Some people are calling the New England Patriots the best team in NFL history. And if the Pats run the table in the playoffs -- starting with tonight's game against Jacksonville -- a lot of people will agree with them.
And they'll all be wrong. Only one team can be called the best of all time, and it ain't the Pats. That honor belongs to, and always will belong to, the Pittsburgh Steelers teams of the mid- to late 1970s that won four Super Bowls.
Pick any of their Super Bowl seasons, and those Steelers were better than these Patriots. And it doesn't matter that none of those Pittsburgh teams went undefeated.
It's all a matter of timing, and that's where the Patriots can't match up with the Steelers. You can't compare eras when it comes to talent, but you can compare them in other ways. And in this case, that means the era before free agency and the salary cap, and the era after they were made such an integral part of the game in 1994.
Those two related policy changes had an impact on the NFL like nothing else, with the possible exception of the college draft. They put restrictions on today's teams, restrictions the Steelers of the 1970s didn't have.
That's why it's impossible to put together a team like that now, and why nobody will ever touch them. Not even a team that goes 19-0.
This Patriots team had eight players selected to the Pro Bowl, and that's impressive. Those Steelers teams had nine players elected to the Pro Football Hall of Fame, and that's unparalleled.
Look at the Patriots roster, and how many Hall of Famers do you see? Quarterback Tom Brady, of course, and probably resurrected receiver Randy Moss and linebacker Junior Seau. Perhaps one or two more could make it if the Pats win a couple more Super Bowls.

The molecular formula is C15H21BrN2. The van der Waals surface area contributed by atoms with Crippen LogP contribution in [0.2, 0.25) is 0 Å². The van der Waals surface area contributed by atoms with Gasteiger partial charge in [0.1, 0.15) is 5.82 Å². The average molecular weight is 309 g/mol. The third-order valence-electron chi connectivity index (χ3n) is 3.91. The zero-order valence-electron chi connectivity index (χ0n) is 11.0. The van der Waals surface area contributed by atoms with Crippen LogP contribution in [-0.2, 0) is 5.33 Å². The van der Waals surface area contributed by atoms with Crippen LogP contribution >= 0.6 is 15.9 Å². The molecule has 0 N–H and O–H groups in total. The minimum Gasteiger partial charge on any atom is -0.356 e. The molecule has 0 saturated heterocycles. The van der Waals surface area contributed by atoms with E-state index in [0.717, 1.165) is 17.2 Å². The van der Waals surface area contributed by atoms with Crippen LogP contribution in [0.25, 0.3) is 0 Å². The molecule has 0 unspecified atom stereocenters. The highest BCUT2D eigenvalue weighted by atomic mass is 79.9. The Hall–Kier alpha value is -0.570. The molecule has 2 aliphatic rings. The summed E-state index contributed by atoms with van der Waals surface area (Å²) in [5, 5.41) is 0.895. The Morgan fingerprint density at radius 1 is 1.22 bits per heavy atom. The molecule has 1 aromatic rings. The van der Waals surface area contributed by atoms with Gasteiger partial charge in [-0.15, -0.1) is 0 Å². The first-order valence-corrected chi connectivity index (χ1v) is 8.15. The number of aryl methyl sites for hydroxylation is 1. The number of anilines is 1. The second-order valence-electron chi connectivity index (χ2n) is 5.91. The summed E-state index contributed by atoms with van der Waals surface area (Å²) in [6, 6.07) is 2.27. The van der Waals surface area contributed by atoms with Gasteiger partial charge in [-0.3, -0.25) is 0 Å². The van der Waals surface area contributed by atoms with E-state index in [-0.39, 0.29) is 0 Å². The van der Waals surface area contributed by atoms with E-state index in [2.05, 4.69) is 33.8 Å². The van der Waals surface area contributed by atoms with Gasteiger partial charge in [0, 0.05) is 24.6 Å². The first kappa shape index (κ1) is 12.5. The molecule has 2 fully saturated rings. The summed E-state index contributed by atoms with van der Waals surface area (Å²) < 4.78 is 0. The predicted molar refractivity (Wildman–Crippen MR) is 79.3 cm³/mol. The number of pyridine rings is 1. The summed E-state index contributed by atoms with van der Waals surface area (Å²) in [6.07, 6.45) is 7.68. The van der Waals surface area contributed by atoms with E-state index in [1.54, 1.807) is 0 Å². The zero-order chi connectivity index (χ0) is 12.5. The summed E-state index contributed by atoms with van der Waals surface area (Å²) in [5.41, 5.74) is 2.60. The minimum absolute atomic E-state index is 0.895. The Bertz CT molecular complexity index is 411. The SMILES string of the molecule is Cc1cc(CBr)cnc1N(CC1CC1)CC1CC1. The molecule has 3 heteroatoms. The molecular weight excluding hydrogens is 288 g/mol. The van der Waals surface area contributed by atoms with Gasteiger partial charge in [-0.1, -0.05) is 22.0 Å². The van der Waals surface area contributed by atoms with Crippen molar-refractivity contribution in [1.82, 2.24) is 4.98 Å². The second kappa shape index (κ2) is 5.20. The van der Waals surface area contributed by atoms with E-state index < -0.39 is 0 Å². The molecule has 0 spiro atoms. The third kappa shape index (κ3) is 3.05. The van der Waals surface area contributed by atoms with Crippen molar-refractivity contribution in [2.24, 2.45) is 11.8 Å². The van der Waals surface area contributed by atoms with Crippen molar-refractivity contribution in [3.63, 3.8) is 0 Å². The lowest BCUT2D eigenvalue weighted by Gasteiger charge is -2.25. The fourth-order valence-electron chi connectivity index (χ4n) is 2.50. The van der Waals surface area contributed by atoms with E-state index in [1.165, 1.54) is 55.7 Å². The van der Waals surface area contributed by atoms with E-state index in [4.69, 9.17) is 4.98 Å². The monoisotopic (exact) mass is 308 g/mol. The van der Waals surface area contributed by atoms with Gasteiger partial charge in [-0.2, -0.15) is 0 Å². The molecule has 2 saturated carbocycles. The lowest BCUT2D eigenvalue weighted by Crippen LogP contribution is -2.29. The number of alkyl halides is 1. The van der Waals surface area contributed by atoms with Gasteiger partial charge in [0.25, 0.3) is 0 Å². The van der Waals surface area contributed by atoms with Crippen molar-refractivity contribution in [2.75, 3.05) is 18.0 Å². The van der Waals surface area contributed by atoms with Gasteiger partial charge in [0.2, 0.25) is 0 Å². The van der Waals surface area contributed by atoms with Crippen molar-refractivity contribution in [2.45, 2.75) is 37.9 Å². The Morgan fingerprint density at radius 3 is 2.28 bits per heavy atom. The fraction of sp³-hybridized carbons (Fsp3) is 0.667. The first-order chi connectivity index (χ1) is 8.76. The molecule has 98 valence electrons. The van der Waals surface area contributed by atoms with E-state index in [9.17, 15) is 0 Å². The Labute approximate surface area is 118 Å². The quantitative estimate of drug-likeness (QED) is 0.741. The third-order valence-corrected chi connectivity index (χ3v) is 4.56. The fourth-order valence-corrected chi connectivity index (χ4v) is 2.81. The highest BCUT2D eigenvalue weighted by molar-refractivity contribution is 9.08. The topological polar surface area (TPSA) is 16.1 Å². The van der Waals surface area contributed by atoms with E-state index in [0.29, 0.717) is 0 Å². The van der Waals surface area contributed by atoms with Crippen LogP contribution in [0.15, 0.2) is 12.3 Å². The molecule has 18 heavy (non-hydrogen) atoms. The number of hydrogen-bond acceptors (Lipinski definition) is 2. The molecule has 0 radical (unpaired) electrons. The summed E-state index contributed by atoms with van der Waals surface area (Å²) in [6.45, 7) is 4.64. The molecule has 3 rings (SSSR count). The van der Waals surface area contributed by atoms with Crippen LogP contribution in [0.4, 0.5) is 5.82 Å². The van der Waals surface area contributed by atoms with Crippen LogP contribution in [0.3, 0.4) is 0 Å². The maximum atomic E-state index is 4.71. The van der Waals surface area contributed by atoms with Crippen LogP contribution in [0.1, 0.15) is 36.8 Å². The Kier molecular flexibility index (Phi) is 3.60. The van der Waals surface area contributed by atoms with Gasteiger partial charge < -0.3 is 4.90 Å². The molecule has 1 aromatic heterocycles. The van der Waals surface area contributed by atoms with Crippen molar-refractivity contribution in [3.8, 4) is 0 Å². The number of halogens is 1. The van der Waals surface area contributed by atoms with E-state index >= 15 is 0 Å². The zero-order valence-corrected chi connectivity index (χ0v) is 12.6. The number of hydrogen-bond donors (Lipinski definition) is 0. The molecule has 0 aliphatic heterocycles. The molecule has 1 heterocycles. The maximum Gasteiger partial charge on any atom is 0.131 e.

But nine from one team in the same era? It's never happened before, and it'll never happen again. That Steelers squad should have its own wing at Canton.
Their Hall of Famers on offense include all the skill players -- quarterback Terry Bradshaw, running back Franco Harris and wide receivers Lynn Swann and John Stallworth -- and center Mike Webster. On defense, it was end Joe Green, cornerback Mel Blount and linebackers Jack Ham and Jack Lambert.
So, Pittsburgh has more Hall of Famers from the '70s than the Eagles have had in 75 seasons. Plus, those Steelers teams had other players who made it to at least one Pro Bowl, like defensive end L.C. Greenwood, linebacker Andy Russell and defensive backs Donnie Shell, Glen Edwards and J.T. Thomas.
Then, the salary cap and free agency arrived, and everything changed. One of the great teams of the past 20 years was the Dallas Cowboys squad that won three Super Bowls from 1992 to 1995 with a star-studded lineup that had plenty of All-Pro players. When the salary cap and free agency era began, Dallas discovered it couldn't keep all of its stars.
Many of them left because the Cowboys simply couldn't squeeze all of those players under their cap, and Dallas became the first team that had to make the tough decision of whom to keep and whom to let walk away. They focused on quarterback Troy Aikman, running back Emmitt Smith and receiver Michael Irvin, but free agency and the cap chipped away at them until the Cowboys became just another team.
The Steelers' best players in the 1970s, their Hall of Famers, played their entire career in Pittsburgh, with the exception of Harris, who played his final season with Seattle, and Webster, who finished up with Kansas City.
New England deserves plenty of credit for the mini-dynasty it has created despite the salary cap. The Patriots are a very good team, and if they go 19-0 they'll be a great team. But they'll never be the greatest team.